Prepare to join a career through a combination of guided instruction and applied learning opportunities
Vocational — also known as technical — and trades training focuses on the practical, relevant training needed to enter a specific trade or job.
These types of schools and on-the-job training can lead to careers in various industries: automotive, healthcare, software and more.
Duration: 2 years or less
In addition to degrees, community colleges offer vocational and technical education. Search for a school near you and check out their workforce and career training programs.
The Home Depot has pledged to train over 20K new skilled tradespeople by 2028 through partnerships with nonprofits and institutions. These educational programs provide certifications and job placement support in various trades. One example is the Home Builders Institute, which trains veterans in the trades. Veteran-friendly.
A unique, competency-based program combining online learning and hands-on clinical experiences to become a licensed RN and earn your BSN.
CTE (Career Technical Education) schools focus on training for specific trades and vocations by industry “clusters.” All clusters follow a common core curriculum so that students enter trades trained by industry standards. Find a CTE high school in your state and see if it’s the right fit for you.
The Home Builders Institute provides the vocational training and education needed to join the U.S. building industry. Check out certification programs and pre-apprenticeship programs in your area. Veteran-friendly.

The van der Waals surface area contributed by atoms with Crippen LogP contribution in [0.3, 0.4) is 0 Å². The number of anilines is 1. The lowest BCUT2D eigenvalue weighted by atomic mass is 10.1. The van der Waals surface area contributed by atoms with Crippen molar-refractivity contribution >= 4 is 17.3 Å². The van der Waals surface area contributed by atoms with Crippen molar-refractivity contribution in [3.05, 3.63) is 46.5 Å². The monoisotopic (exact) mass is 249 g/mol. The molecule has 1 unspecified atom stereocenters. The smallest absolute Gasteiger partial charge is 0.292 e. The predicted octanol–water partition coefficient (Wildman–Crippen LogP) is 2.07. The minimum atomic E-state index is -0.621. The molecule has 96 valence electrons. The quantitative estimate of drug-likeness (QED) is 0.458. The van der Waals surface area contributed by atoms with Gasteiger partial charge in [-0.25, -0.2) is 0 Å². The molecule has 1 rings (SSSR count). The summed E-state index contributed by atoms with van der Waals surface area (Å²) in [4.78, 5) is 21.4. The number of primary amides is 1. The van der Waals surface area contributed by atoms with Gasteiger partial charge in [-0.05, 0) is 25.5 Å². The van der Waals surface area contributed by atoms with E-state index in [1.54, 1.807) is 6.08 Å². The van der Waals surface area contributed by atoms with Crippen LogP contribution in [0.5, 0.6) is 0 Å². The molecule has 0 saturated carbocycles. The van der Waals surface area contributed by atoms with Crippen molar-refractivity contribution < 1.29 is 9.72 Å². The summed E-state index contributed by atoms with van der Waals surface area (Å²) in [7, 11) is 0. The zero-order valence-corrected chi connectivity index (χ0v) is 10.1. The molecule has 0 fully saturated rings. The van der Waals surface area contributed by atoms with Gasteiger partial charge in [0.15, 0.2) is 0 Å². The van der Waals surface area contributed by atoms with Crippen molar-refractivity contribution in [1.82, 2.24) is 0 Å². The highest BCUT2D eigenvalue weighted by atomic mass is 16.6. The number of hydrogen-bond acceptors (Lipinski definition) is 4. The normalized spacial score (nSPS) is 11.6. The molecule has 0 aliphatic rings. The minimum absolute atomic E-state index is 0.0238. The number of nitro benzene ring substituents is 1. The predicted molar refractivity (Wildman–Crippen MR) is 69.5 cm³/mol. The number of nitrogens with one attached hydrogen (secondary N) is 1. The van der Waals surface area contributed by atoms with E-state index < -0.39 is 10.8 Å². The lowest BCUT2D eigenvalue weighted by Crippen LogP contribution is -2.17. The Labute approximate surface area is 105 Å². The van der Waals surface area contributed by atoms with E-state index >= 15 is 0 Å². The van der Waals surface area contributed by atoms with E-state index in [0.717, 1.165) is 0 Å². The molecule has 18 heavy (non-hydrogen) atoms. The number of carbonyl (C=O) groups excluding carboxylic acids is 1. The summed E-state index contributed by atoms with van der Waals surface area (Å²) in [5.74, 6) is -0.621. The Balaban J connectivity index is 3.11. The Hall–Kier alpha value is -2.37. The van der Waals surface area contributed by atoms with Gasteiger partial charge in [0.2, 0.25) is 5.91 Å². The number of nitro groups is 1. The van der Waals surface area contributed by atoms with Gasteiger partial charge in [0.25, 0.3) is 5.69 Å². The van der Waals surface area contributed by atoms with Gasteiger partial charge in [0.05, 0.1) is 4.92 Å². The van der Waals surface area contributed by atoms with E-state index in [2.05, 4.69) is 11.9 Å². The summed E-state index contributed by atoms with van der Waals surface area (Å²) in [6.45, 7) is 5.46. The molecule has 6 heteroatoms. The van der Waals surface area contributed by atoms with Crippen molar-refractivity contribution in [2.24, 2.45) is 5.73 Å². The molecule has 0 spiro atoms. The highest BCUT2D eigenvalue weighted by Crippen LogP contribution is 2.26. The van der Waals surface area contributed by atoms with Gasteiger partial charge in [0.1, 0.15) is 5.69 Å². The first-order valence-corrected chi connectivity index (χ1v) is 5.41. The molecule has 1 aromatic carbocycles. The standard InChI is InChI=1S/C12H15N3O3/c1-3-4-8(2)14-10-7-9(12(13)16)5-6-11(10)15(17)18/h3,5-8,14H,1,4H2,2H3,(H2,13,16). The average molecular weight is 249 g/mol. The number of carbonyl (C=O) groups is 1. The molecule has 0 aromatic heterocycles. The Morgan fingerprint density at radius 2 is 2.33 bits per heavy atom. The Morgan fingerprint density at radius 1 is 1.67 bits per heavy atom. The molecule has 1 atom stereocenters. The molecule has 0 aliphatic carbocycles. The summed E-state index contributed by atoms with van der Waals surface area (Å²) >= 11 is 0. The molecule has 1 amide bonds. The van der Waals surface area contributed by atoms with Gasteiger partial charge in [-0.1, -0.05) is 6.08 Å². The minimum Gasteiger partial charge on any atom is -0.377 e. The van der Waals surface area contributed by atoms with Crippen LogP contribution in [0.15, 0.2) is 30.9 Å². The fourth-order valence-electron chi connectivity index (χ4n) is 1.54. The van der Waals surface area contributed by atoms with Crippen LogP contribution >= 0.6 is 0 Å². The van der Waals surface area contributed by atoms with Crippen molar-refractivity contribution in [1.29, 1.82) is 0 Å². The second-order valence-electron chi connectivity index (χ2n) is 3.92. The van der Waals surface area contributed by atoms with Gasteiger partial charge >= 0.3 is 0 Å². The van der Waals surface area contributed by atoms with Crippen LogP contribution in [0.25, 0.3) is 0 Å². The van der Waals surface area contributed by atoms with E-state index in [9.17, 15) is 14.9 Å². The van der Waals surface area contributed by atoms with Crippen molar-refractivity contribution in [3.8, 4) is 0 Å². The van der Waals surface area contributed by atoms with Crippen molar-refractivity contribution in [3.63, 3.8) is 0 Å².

SkillCat offers free training to HVAC fundamentals where students study videos instead of textbooks and practice on simulations. Upon completing an end-of-course assessment, students receive their competency certificate and can continue to NATE Ready to Work Training or join SkillCat's talent network. Veteran-friendly.
4 questions to find a path for your career today
1. Are you looking for a brand-new career, or a better job in a field you already know?
2. If you were to start on a path to your ideal career today, how much time could you devote to learning new skills or mastering skills you have already?
3. Are you eligible for programs offered to veterans and families of veterans?
4. Do you have a high school diploma or high school equivalency, or are you already on the path to getting one? (Want to skip this? Just click “Next.”)